One of the really cool things about this species is that there are two different color variants of the females. Most of the females (and young males) are brown in color and are sometimes referred to as heteromorphs, while a smaller number of females, like the one in the photo, have a bright red color matching that of mature males and are sometimes referred to as andromorphs. This is roughly parallel to the Eastern Tiger Swallowtail butterfly, which has two different varieties of female, a yellow morph that matches the males and a black morph.

Blue-faced Meadowhawk

© Michael Q. Powell. All rights reserved.

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What is a Fine-lined Emerald? It may sound like some kind of exotic jewel, but it is actually a relatively rare dragonfly that is found in coastal plains areas. I don’t recall having heard of this species until several weeks ago, when fellow dragonfly enthusiast Walter Sanford alerted me to keep an eye out for them when visiting nearby Occoquan Bay National Wildlife Refuge.

I met Walter this past Sunday at the wildlife refuge and we began out search for the elusive Fine-lined Emerald (Somatochlora filosa). This species tends to hang vertically from bare branches at about eye level, so we walked slowly past the never-ending vegetation, hoping that we would spot one. I honestly was not optimistic that we would be successful and was shocked to almost stumble upon one only about four feet from me. I had two big problems. First of all, I was using my Tamron 150-600mm lens that has a minimum focusing distance of almost 9 feet (2.7 meters), so I had to back up. Secondly, in my excitement, I was unable to clearly explain to Walter exactly where the dragonfly was perched. In the end, the dragonfly flew away before either of us was able to get a shot.

Eventually we were able to track that dragonfly and several other Fine-lined Emeralds and to capture some images of these beautiful creatures. Walter and I agreed that we would both do blog postings with some of our shots today to give readers an idea of how two photographers standing almost side by side can come up with very different photos of the same subject. We have done this type of companion pieces and it had always been interesting to compare results. Some of the differences can be attributed to the very different gear that we are using and some are caused by our different backgrounds and approaches.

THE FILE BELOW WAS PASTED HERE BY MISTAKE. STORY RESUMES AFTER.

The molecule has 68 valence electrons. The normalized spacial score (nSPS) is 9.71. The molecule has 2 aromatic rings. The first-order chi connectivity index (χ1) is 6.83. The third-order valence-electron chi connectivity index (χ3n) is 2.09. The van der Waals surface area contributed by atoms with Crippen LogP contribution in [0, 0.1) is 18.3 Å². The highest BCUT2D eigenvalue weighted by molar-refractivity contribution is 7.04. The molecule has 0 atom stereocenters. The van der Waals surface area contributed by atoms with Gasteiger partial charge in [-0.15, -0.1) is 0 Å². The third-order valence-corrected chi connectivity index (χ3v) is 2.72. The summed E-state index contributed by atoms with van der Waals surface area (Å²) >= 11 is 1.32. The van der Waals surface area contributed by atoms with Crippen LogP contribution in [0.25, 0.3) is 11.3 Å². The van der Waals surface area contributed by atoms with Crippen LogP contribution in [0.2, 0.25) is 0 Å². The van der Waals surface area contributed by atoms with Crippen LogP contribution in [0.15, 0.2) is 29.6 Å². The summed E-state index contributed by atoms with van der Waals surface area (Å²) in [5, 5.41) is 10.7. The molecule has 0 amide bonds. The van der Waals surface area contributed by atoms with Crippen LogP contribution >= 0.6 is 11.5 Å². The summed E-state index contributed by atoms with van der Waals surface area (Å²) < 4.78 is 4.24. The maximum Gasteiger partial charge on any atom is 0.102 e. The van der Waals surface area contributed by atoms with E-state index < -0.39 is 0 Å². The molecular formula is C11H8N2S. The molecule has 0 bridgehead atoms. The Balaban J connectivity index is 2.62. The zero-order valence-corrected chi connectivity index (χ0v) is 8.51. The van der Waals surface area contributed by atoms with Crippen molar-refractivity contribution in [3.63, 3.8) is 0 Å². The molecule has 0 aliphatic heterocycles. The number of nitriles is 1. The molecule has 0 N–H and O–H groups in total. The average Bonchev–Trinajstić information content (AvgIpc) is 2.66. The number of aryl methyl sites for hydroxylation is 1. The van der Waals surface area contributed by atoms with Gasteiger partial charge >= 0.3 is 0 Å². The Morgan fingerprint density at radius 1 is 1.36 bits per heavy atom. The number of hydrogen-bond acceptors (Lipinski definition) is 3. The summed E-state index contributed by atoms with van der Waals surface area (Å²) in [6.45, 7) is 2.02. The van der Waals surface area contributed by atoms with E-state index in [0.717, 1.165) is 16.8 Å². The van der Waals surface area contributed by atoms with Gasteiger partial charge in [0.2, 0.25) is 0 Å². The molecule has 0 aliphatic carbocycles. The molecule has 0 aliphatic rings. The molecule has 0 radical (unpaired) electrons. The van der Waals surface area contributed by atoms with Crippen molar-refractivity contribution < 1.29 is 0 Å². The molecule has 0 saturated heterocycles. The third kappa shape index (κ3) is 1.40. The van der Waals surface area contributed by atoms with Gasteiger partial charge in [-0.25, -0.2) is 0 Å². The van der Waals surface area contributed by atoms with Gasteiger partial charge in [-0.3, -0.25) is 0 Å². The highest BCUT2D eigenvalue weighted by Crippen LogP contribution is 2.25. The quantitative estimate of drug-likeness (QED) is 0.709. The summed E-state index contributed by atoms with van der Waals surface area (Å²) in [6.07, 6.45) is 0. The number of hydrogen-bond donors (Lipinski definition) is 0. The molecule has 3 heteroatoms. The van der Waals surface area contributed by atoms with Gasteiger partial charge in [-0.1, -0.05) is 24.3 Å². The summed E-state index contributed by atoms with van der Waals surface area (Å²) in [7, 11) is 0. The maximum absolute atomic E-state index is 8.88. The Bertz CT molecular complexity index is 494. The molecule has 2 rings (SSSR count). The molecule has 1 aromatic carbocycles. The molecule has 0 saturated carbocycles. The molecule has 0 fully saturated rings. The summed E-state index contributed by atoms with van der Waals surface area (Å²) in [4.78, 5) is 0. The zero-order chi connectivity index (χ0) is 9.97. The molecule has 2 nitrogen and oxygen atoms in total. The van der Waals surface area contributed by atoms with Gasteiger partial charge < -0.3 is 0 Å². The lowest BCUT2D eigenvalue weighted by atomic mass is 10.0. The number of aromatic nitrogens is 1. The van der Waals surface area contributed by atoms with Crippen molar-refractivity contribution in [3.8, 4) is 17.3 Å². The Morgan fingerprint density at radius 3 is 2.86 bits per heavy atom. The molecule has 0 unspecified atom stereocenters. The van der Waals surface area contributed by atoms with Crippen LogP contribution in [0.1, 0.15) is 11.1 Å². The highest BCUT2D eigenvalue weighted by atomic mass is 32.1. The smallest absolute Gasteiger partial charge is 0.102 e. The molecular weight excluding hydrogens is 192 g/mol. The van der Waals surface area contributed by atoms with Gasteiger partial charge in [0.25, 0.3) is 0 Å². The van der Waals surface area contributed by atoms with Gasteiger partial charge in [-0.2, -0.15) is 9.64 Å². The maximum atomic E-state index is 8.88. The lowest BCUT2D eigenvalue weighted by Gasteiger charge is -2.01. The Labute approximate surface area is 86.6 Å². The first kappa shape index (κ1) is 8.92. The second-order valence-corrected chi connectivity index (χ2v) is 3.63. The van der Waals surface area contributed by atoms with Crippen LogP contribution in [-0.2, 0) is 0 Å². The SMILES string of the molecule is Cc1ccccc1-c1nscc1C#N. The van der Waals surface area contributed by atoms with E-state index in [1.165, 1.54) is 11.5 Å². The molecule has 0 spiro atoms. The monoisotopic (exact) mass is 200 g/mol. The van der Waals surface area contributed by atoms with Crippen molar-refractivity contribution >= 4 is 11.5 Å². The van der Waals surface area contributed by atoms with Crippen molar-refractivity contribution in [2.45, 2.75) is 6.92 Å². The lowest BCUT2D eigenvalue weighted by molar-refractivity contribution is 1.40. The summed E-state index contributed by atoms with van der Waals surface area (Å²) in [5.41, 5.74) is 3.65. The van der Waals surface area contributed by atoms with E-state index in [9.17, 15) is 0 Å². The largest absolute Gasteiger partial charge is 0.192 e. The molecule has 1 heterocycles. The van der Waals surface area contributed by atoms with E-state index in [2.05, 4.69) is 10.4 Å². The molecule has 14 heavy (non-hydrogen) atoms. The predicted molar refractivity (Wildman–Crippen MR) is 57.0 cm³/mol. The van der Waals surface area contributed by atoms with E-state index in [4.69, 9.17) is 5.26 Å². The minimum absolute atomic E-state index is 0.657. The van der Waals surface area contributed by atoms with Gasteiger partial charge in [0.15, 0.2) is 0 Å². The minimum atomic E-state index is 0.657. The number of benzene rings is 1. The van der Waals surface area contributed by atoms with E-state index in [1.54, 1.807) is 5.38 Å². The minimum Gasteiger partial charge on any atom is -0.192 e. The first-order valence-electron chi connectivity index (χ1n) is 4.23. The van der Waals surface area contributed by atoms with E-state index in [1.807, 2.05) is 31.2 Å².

Once I publish this posting, I will finally take a look at Walter’s posting and update this posting with a link to it.

UPDATE:  Here is the linkas promised, to Walter’s post, in which he shares some scientific observations and some wonderful photos.

Fine-lined Emerald

Fine-lined EmeraldFine-lined Emerald

© Michael Q. Powell. All rights reserved.

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This spectacular Black Swallowtail butterfly (Papilio polyxenes) spread its wings wide and seemed to be posing for fellow wildlife enthusiast Walter Sanford and for me as we explored Occoquan Bay National Wildlife Refuge this past weekend. We have a number of different dark-colored swallowtail butterflies in our region, including the black morph of the female Eastern Tiger Swallowtail, the Pipevine Swallowtail, and the Spicebush Swallowtail, but this is the only place that I have encountered the Black Swallowtail.

Whenever I photograph a swallowtail that is black, I will usually refer to a very helpful blog posting by Louisiana Naturalist that compares some of the identification features of the four different dark swallowtails.

Black Swallowtail

© Michael Q. Powell. All rights reserved.